Funding / Startups / Venture capital

What kind of startup gets funded in Pittsburgh?

There seems to be a bias toward CMU spinouts, some founders say. But the city's investment scene is expanding, and supporting different types of local startups.

Meerkat Village's Crystal Morrison at UpPrize 2022. (Photo by Atiya Irvin-Mitchell)

Getting a startup off the ground takes funding, whether your own or someone else’s. If you’re a tech-based startup, that might mean venture capital — which, in turn, means finding an investor willing to take a chance on your great idea.

But in Pittsburgh, does every startup have the same shot at obtaining funding sources? When asked the founders behind our 2023 RealLIST Startups, some said that when it comes to which companies score the big bucks, the Steel City can be a little cliquey.

“Seed funding is certainly something that I think is a struggle here,” Meerkat Village founder and CEO Crystal Morrison said. “For entrepreneurs who may not be connected to [Carnegie Mellon University] or the robotics [industry] or the software space, it can be particularly difficult getting visibility and face time in this community because you don’t necessarily fit with those who know each other or within those existing programs.”

Morrison called for broader inclusivity within the local tech industry, particularly for companies like hers without CMU roots. Advanced Optronics CEO Jay Reddy agreed, as someone building a fellow seed-stage, pre-revenue company, that funding from early-stage VCs and or angel investors can be hard to come by.

Yet Reddy considers it an asset that Pittsburgh’s ecosystem includes entities such as Innovation Works that try to fill the void.

“They host accelerators and different ways to get capital into early-stage companies,” Reddy said. “You have, in the life sciences, different organizations like Life X Labs here in Pittsburgh that put money into early-stage companies. For social impact investment, charitable organizations like RK Mellon have now stepped into that role of directly funding companies.”

Because we’ve been able to identify that we as a city have been more traditionally risk averse, there’s been a conscious effort from investors locally to mitigate that.Daniela Osio Kloopify

Although the aforementioned orgs have their advantages, Heny CEO Marielle Gross pointed out that some funders can have too-tough standards for companies seeking funding. A young company just trying to get off the ground, especially, might struggle to clear the bar set by some application processes.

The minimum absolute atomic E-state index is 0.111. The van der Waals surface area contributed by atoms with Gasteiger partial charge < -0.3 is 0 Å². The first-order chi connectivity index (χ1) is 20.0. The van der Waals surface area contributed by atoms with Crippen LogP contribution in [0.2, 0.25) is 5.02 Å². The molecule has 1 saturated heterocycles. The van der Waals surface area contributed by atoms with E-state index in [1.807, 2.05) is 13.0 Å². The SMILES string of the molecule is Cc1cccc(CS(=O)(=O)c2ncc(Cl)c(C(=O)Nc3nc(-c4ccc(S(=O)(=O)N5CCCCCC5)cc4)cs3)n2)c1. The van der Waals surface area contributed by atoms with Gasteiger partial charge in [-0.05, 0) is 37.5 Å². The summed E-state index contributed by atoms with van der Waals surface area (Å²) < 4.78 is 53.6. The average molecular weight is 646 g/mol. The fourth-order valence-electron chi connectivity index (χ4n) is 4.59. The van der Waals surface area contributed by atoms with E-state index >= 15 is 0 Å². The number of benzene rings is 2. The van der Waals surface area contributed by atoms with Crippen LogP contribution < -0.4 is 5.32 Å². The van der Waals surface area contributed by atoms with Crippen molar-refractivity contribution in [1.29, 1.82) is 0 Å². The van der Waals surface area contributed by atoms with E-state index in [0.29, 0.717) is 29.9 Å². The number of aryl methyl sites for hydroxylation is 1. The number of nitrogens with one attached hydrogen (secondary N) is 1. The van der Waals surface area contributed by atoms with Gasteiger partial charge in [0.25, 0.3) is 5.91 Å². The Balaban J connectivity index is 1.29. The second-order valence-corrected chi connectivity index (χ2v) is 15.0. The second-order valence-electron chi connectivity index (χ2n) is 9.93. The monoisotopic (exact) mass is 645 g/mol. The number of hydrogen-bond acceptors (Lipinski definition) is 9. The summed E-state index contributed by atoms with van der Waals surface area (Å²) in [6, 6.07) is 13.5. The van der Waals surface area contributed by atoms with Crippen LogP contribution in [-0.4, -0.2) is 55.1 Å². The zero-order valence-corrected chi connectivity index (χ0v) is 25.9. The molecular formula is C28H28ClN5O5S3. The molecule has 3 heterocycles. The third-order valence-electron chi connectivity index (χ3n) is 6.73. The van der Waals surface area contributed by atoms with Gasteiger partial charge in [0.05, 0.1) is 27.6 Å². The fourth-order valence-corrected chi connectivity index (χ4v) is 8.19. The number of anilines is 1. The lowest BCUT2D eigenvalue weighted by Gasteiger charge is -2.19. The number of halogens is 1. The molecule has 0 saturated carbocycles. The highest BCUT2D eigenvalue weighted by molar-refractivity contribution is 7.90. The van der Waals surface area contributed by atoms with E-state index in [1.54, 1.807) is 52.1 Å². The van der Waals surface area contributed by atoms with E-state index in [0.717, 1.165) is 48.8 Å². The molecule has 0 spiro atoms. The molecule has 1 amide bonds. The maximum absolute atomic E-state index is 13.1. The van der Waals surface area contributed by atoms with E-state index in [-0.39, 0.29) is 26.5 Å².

“It’s like they want a P&L for a pre-revenue, pre-product company [and] that’s nonsensical,” Gross said. “It doesn’t really fit.”

Fresh off securing first place and a $500,000 grant from the Richard King Mellon Foundation’s Social Impact Investment Pitch Competition, Resilient Lifescience cofounder and CEO Brad Holden noted that such competitions aren’t as inaccessible as one might believe.

“Understand that there are people behind some of the scary-looking forms and they understand the place that a lot of us are in,” Holden said. “So I wouldn’t let them asking for a P&L or audited financial statements deter you from applying to something like that, necessarily, because they do understand the stage that we’re at.”

Kloopify founder Daniela Osio said she feels heartened that Pittsburgh investors seem to be trying to take more chances on promising young startups, in a concerted effort to counter the city’s conservative investment reputation.

“Pittsburgh is traditionally more risk averse, but the one thing about Pittsburgh that has been happening is that, because we’ve been able to identify that we as a city have been more traditionally risk averse, there’s been a conscious effort from investors locally to mitigate that,” Osio said, “or to take more serious action toward walking the walk.”


What do you think? Is it just a CMU spinout’s world and the rest of the startups have to live in it? Are pitch competitions a more viable option than angel investors, or vice versa? Do you have any funding life hacks to share? As always, our ears and inbox are open:

Atiya Irvin-Mitchell is a 2022-2024 corps member for Report for America, an initiative of The Groundtruth Project that pairs young journalists with local newsrooms. This position is supported by the Heinz Endowments.
Companies: Resilient Lifescience / Meerkat Village / de-bi / Kloopify / Richard King Mellon Foundation / Carnegie Mellon University

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